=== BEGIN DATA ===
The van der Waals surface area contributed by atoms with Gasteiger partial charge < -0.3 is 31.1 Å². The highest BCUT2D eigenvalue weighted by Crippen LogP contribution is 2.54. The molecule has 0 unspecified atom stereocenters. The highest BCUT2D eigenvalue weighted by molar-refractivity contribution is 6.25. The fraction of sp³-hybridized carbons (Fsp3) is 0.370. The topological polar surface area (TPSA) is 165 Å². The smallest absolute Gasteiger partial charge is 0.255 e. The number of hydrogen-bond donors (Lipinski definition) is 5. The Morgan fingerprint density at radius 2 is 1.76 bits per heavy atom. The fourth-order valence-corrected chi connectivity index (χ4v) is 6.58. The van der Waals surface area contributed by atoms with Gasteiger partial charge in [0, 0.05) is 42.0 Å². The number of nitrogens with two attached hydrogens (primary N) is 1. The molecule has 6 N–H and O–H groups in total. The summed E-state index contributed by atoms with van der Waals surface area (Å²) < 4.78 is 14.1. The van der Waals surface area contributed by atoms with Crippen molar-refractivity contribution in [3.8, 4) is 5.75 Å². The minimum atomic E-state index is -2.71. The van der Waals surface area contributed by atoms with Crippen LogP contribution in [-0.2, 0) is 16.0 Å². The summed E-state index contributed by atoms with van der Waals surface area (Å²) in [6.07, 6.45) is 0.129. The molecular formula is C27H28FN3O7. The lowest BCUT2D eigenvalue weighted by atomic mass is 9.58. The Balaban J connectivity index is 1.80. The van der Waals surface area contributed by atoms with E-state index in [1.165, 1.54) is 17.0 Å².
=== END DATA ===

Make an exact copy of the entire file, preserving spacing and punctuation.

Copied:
The van der Waals surface area contributed by atoms with Gasteiger partial charge < -0.3 is 31.1 Å². The highest BCUT2D eigenvalue weighted by Crippen LogP contribution is 2.54. The molecule has 0 unspecified atom stereocenters. The highest BCUT2D eigenvalue weighted by molar-refractivity contribution is 6.25. The fraction of sp³-hybridized carbons (Fsp3) is 0.370. The topological polar surface area (TPSA) is 165 Å². The smallest absolute Gasteiger partial charge is 0.255 e. The number of hydrogen-bond donors (Lipinski definition) is 5. The Morgan fingerprint density at radius 2 is 1.76 bits per heavy atom. The fourth-order valence-corrected chi connectivity index (χ4v) is 6.58. The van der Waals surface area contributed by atoms with Gasteiger partial charge in [0, 0.05) is 42.0 Å². The number of nitrogens with two attached hydrogens (primary N) is 1. The molecule has 6 N–H and O–H groups in total. The summed E-state index contributed by atoms with van der Waals surface area (Å²) < 4.78 is 14.1. The van der Waals surface area contributed by atoms with Crippen molar-refractivity contribution in [3.8, 4) is 5.75 Å². The minimum atomic E-state index is -2.71. The van der Waals surface area contributed by atoms with Crippen LogP contribution in [-0.2, 0) is 16.0 Å². The summed E-state index contributed by atoms with van der Waals surface area (Å²) in [6.07, 6.45) is 0.129. The molecular formula is C27H28FN3O7. The lowest BCUT2D eigenvalue weighted by atomic mass is 9.58. The Balaban J connectivity index is 1.80. The van der Waals surface area contributed by atoms with E-state index in [1.165, 1.54) is 17.0 Å².